So like I said it was not a product in the traditional sense but it was an innovation and how we were operating as an organization.
SHERRY HERSEY: Yes, and that process and that “yes if” type of mentality and culture is very important in encouraging innovation. Jennifer?
JENNIFER RENO: Thank you Sherry. I’m Jennifer Reno, I’m the Global Risk manager for QVC. I have an interesting story in that I am actually the first manager in the history of QVC although QVC is a 35-year-old company making over 14 billion last year. Never had someone before five years ago so it was a great opportunity to move from the chemical industry into retail and media and learn about a new industry. But I quickly found out that my leader's expectation of my role was very different than the need that we had. So we really had an interesting opportunity to craft what the role in the department would be based upon the needs of our entities around the world.
So one of our first challenges was that each country within our group had actually been set up on its own and sort of as I like to say pushed off from the island and just told to operate. And so we had a lot of competing programs, we had a lot of overlap, very few shared programs. So I spent a lot of time really getting to know each of our countries and their business and sort of where they came to be at that point and then we set about sort of untangling everything. And part of that entangling was also entangling ourselves from our parent company who was sort of sitting on a lot of coverage and not really contributing to anything and creating something that was a little more of a burden than a blessing.
So you know we really set out with the challenge to create a center of excellence for risk management and insurance at QVC and I’m pleased to say that you know in that first year just through a lot of that conscious untangling we were able to save about three million dollars. So today, we have a much more workable portfolio of insurance, we understand where our risks are. I think it's always important to ask why and to question the status quo, obviously politely and respectfully. But it is important to sort of understand where you came from and where you think you’re going.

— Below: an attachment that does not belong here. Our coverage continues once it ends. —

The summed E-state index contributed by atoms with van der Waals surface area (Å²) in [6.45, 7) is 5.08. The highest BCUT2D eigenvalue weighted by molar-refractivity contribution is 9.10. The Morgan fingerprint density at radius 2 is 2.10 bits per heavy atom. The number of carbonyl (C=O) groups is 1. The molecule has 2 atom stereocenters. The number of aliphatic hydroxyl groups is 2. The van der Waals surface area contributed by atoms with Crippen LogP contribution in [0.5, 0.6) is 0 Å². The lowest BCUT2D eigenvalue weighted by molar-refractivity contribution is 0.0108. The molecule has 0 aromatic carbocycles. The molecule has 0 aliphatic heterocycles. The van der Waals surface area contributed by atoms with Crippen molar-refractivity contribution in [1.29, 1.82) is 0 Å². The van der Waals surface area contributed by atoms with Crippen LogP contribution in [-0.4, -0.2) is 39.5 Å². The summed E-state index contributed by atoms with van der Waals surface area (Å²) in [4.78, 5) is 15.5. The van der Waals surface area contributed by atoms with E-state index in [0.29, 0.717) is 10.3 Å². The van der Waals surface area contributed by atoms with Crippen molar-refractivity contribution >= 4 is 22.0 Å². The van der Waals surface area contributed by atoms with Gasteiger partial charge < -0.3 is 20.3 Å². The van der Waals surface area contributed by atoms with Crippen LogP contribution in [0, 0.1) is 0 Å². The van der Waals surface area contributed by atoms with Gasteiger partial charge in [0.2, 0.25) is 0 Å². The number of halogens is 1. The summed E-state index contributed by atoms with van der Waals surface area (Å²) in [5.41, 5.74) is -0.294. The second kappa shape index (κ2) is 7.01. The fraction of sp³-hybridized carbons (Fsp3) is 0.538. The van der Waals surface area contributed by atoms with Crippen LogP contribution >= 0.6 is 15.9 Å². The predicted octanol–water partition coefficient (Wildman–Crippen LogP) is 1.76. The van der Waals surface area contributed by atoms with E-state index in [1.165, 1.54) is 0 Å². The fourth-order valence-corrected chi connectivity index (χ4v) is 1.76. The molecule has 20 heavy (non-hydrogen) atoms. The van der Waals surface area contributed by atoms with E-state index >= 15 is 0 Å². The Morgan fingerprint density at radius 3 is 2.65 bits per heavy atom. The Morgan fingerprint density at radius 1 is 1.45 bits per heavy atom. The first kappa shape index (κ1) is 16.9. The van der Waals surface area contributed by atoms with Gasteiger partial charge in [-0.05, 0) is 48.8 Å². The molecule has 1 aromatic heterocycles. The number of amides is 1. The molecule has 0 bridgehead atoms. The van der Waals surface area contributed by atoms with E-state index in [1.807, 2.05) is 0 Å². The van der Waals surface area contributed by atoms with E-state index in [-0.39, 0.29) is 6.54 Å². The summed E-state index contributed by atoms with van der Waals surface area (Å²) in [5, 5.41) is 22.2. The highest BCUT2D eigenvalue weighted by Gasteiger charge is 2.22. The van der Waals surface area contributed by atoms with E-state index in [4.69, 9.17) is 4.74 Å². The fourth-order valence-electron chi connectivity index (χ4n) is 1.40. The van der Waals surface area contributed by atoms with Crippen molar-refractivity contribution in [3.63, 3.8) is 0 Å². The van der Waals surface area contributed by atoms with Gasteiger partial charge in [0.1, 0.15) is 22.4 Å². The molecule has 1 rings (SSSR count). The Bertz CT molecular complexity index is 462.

SHERRY HERSEY: Thank you. Jana would you tell us more about your current role and a challenging change that you've had to lead in your current position or in a past position?
JANA UTTER: Sure, thank you Sherry. This is Jana Utter and I serve as the Vice President of Enterprise Risk Management Forestine Corporation and I’m actually going to go back to earlier in my career for the challenge that I’m going to discuss because I think that seizing opportunities and taking on challenges enables us to really move down a path that helps us to take on more challenges and grow throughout our career.
So I would encourage everyone that's on the call here in the presentation today to think about those challenges and opportunities, if you're early in your career, midway through your career, even later in your career and really try to seize them.
And so I had the opportunity early on to start an Enterprise Risk Management program. So Sherry talked a little bit about transformational change and also about the creation of a minimum viable product and so I think this challenge kind of takes on both. I was working for a large electric utility at the time of the fall of Enron. Some of you, whether you're in the energy sector or not, may remember when Enron suddenly went bankrupt in the early 2000s. And so boards of directors for energy companies for all of a sudden are frantic about what's our enterprise risk management position and they were focused more on market and credit risk. And so at the time, the CFO had come to me and asked if I could launch an enterprise risk management program. And I had obviously no prior experience, had done some energy portfolio risk management, but I kind of went along with it and I think you can get away with this sometimes kind of the fake it till you make it sort of approach. And so that was a challenge and taking on that challenge, one way that I was able to be more successful in creating a minimum viable product for risk management was connecting with other people in these sector. So at the time in the early 2000s, there was a committee of chief risk officers that was formed in the energy sector. I had the opportunity to join the CCRO and work with other people from the energy sector all across the country that were trying to figure out the same thing I was. And so seize those challenges and network.